Although we're far more comfortable using less paper in the format of newspaper and mailing letters, the workplace is still holding onto piles of paper. As of 2017, only 25% of organizations run a totally paper-free environment. Surprisingly, even with the introduction of technology, the usage of paper products has actually increased by 126% in the last 20 years. The average office worker continues to use a staggering 10,000 sheets of copy paper every year and 45% ends up in the trash by the end of the day.
Benefits of Going Paper Free
Going paperless comes with many added benefits including increased productivity, cost savings, accessibility, and security. Electronic documents are much more secure than printed paper. For example, digital files can be encrypted, rendering them unreadable. They can also be protected by various access controls that can set viewing privileges to only those who need it, tracking anyone who accesses it.
When it comes to paper documents, there is no way to see who has viewed or copied it, and the only way to keep it secure is behind lock and key. Highly regulated industries such as healthcare, finance and education become easy targets for dumpster diving thieves. However - going paper free does not eliminate the risk of a data breach, in many cases it makes it even greater.
Protecting Paperless Data
Along with the many benefits of going paper free, organizations must also face the obvious risks of using electronic data. Implementing proper cyber-security controls is critical with network security and encryption. However, the risk that comes when taking IT resources out of service must also be addressed.
A poorly secured end-of-life program can instantly make all the work that went into securing the network worthless. When hard drives and other IT hardware components that contain confidential data are removed from service, they must be securely destroyed or overwritten. This stage can be easily overlooked when looking to recycle or resell computer equipment, and is often a weak link in the security chain.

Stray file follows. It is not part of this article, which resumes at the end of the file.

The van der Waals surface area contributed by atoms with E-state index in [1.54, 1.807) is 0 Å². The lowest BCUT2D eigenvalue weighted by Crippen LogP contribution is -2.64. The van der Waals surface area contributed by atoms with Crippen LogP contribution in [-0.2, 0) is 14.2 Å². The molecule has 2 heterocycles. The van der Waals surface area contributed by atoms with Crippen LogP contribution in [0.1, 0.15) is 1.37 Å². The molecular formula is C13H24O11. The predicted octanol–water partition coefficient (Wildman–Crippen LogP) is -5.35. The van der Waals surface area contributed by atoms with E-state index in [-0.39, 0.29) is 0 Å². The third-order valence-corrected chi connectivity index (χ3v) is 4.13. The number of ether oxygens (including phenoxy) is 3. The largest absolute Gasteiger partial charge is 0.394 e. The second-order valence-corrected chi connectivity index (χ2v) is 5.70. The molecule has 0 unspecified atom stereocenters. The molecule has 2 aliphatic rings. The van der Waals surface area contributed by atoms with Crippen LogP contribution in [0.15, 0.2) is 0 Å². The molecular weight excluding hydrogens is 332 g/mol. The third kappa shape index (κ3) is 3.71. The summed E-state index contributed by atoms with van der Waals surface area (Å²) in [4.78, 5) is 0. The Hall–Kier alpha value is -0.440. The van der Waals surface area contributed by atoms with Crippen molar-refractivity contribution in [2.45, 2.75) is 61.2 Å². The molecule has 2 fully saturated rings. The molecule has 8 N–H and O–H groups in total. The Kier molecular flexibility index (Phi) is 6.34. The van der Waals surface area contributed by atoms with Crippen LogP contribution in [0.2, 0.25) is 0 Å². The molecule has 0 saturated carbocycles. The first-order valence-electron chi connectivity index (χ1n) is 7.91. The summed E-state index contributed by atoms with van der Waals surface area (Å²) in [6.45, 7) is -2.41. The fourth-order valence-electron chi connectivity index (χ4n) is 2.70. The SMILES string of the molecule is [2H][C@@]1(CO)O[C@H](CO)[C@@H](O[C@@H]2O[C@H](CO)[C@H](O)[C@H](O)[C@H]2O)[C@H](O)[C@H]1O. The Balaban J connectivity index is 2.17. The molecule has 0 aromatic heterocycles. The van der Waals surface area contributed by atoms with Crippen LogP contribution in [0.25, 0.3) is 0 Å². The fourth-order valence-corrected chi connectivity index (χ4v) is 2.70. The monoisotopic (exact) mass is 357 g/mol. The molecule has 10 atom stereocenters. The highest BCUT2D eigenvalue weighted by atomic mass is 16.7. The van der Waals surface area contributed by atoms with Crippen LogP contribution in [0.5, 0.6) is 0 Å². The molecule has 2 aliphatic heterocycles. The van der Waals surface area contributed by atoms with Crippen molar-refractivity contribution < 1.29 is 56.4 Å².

Many organizations rely on third party experts to properly erase, resell or recycle their data-containing devices when taken offline. Finding the right partner will ensure the process is done both securely and efficiently. If a data breach occurs after a device is resold or sent for recycling, the original owner is held liable, no matter who they sent the equipment to and what promises were made.
For this reason, IT Asset Disposition (ITAD) vendors must be held to the same data security standards expected of the original organization. Privacy regulated or environmentally-conscious businesses can look for industry certifications like e-Stewards and R2 to help ensure equipment is handled both securely and safely in accordance with all data security and environmental disposal regulations.
When going paperless, it may be overwhelming to ensure all of your electronic data is secured through every phase of its lifecycle. SEAM offers certified, transparent and controlled IT asset resale and recycling to businesses and municipalities in South Dakota, Iowa, Nebraska and beyond. Contact us for a quote to learn how we can help your paperless data stay secure, all the way through the end of its existence.